When mem­ory takes flight

The Pilot - - Editorial - Bob Wake­ham Bob Wake­ham has spent more than 40 years as a jour­nal­ist in New­found­land and Labrador. He can be reached by email at bwake­ham@nl.rogers.com

on the edge, on and off the job (or per­haps when I was just a sucker for pun­ish­ment).

I ac­tu­ally took two trips on a wa­ter­bomber, the first with The Even­ing Telegram back in the mid ’70s, when the news­room boss, Bill Kelly, asked at the morn­ing editorial meet­ing for a vol­un­teer to write a story on the planes and their crews. I jumped at the chance, ig­nit­ing laugh­ter and re­lief from my col­leagues, none of whom wished to fly in a Sec­ond World War vin­tage air­craft that made its liv­ing “scoop­ing” wa­ter off New­found­land lakes and drop­ping its cargo on for­est fires.

There was no fire, and the flight was a train­ing ex­er­cise, but that didn’t di­min­ish the near ter­ror I felt while strapped tightly in my seat, just be­hind the pi­lot and copi­lot.

It was like be­ing in­side a gi­gan­tic skim­ming stone as the crew brought the bomber down on Paddy’s Pond, al­low­ing it to bounce (for want of a bet­ter word) along the sur­face, suck­ing up wa­ter into its tanks, and mak­ing sure the en­gines were at the pre­cise speed re­quired to do their job; it was akin to be­ing part of a crash land­ing that was averted at the last sec­ond.

When the “scoop” was con­cluded (and I had re­as­sured my­self I had not had a non-sched­uled bowel move­ment), and we headed up­wards in what I thought to be a dra­matic an­gle, I climbed closer to the two crew­men and shouted (you could barely hear your­self think above the roar of the en­gines) that they had put me in panic mode for a few anx­ious min­utes.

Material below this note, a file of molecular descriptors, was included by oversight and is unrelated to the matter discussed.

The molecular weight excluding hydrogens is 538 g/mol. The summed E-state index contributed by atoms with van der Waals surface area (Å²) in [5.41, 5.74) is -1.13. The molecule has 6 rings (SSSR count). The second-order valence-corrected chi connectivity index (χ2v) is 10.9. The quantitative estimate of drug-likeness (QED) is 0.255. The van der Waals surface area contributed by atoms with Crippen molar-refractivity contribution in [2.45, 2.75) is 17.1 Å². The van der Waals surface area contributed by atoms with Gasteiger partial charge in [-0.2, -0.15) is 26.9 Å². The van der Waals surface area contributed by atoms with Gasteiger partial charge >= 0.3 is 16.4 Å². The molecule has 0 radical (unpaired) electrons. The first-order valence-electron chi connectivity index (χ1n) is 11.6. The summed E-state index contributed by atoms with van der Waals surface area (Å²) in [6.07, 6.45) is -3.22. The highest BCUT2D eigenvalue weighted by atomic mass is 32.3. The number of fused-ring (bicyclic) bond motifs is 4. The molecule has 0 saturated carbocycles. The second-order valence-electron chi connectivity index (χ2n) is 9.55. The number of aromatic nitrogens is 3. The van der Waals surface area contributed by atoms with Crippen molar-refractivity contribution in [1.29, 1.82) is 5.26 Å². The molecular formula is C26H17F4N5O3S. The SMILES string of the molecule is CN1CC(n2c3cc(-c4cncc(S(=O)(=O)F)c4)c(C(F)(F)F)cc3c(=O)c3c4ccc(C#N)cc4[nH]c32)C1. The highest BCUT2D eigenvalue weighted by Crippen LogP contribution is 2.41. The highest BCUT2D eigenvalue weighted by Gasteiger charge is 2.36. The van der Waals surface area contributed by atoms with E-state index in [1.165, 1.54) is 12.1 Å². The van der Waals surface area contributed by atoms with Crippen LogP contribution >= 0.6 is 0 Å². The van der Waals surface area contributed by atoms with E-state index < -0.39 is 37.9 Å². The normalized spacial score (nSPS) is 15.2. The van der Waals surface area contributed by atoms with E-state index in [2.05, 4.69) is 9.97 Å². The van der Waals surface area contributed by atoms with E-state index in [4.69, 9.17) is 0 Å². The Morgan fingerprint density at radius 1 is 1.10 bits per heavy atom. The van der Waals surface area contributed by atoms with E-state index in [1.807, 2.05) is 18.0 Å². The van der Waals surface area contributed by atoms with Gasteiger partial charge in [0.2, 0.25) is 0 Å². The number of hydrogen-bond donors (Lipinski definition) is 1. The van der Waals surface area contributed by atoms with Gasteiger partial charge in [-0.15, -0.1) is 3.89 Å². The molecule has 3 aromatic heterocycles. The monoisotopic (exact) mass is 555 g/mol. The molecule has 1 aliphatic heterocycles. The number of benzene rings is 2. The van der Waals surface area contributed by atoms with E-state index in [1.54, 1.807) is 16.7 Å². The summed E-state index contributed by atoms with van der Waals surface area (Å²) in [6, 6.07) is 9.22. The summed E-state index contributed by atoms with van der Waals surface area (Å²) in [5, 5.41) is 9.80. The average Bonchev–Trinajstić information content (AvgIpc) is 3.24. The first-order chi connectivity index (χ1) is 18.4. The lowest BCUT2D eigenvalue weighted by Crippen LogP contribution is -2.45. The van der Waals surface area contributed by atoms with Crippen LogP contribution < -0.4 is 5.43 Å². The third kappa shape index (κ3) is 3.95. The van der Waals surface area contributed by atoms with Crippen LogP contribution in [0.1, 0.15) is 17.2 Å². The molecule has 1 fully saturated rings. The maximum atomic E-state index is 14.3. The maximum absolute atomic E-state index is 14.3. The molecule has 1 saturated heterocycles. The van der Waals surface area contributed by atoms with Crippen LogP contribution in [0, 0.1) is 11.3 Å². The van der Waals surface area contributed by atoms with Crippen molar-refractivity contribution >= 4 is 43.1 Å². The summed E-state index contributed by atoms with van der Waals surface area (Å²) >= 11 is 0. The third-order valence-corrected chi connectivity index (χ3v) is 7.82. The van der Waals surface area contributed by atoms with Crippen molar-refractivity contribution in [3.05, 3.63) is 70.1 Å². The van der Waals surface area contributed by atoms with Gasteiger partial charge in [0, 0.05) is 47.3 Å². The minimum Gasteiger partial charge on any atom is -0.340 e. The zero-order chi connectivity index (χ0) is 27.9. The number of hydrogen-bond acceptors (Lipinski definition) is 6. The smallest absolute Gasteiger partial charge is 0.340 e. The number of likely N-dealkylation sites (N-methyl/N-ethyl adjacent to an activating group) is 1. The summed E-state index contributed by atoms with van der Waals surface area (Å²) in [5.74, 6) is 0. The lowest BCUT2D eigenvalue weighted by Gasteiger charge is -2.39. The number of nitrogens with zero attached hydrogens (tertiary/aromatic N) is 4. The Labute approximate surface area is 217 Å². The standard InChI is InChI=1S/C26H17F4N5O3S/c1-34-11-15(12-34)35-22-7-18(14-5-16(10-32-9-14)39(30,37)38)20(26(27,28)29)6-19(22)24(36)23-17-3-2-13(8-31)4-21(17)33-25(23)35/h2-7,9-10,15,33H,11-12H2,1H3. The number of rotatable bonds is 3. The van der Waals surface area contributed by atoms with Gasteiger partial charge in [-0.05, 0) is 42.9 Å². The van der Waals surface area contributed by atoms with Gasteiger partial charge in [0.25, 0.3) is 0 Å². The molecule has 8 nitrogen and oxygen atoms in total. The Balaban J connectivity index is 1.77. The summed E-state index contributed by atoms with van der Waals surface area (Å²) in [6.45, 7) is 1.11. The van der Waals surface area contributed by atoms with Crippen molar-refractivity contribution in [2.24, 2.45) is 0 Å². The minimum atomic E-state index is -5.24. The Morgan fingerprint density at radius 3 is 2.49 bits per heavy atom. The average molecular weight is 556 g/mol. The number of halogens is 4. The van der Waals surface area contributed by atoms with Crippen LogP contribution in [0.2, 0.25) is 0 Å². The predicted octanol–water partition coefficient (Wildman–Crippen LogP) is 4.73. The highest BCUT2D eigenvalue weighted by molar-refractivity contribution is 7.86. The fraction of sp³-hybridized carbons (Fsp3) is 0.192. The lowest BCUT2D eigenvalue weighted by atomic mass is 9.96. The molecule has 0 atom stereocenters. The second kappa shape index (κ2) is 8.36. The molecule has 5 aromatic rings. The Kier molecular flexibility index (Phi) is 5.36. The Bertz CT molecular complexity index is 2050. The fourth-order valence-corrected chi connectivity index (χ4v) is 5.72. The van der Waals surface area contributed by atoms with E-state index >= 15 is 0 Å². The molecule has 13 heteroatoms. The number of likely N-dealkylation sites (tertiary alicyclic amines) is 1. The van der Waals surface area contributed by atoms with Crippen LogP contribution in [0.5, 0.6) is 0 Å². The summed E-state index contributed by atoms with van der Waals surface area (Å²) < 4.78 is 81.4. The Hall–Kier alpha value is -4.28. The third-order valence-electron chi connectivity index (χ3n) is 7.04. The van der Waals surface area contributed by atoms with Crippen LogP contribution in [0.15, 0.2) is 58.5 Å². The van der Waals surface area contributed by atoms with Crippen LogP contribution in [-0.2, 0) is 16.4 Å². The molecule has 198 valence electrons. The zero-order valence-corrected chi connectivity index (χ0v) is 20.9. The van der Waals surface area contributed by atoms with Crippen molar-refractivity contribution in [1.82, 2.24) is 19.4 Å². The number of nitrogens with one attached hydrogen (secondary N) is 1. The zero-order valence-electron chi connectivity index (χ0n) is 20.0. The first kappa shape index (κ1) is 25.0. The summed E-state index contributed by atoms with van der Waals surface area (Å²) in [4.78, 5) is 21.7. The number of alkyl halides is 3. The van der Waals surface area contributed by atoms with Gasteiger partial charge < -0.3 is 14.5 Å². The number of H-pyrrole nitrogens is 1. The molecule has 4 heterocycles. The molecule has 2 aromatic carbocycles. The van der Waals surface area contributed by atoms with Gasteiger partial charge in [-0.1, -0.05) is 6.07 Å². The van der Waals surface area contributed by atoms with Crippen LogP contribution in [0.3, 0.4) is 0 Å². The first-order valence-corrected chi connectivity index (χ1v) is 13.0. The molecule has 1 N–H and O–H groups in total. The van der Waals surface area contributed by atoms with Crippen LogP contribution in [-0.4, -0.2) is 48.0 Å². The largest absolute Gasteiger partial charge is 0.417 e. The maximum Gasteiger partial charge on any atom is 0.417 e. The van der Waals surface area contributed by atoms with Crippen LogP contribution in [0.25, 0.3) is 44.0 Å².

“Well, wait till we drop them laughed.

And sure enough, when the mon­strous load of wa­ter left the plane, the dra­matic loss in weight forced the plane to rise straight up, like an el­e­va­tor, at a gut-churn­ing and sud­den rate of speed.

For­ever the masochist, I vol­un­teered to do the same sort of piece for CBC “Here and Now” a few years later, this time with cam­era­man Keith Whalen and sound­man Al Crocker it,” one of shar­ing the flight and the fright.

On an­other oc­ca­sion, back in my news­pa­per days, I vol­un­teered to be a pas­sen­ger aboard a search and res­cue Buf­falo air­craft as it flew the coast­line look­ing for a miss­ing long­liner, fly­ing for nine hours about 500 feet above the ocean in what the crew la­belled a “coast crawl.”

The Buf­falo be­haved like a kite as the crew fought to keep it un­der con­trol, and it was nerve-rack­ing. In fact, after spot­ting the flight en­gi­neer and one of the pi­lots throw­ing up, I ig­nored my ma­cho ef­forts to keep my break­fast down and fol­lowed suit, as did the pho­tog­ra­pher on the trip, Bill Coul­tas. There was some gal­lows hu­mour on my part that forced Bill to join the up­chuck party, but I’ll spare you the graphic de­tails.

There was also an abun­dance of hairy he­li­copter trips dur­ing my days as a re­porter — fly­ing, for ex­am­ple, through a bliz­zard, the view oblit­er­ated at nu­mer­ous times by white­outs from Bishop’s Falls to Cor­ner Brook dur­ing an elec­tion cam­paign.

Some of those chop­per rides were ex­hil­a­rat­ing — one in par­tic­u­lar I made with cam­era­man Ty Evans and sound tech­ni­cian Ar­lene Dil­lon at Sa­glek Bay, Labrador, a flight that in­cluded a cou­ple of hours along the coast­line with one of the doors re­moved to sup­ply a bet­ter van­tage point for the shoot. It seemed as if you could just reach out and touch the cliffs and the crash­ing waves be­low. The adrenalin flowed.

On that same trip, we landed atop one of Sa­glek’s mag­nif­i­cent moun­tains, climbed out and qui­etly ate our lunch, try­ing to com­pre­hend the stun­ning, sur­real set­ting.

The mem­o­ries abound of such flights, some scary, oth­ers thrilling, all of them await­ing an oc­ca­sion when those Skip­per Bob rec­ol­lec­tion neu­rons de­cide to kick in. Lucky you.

Or not.

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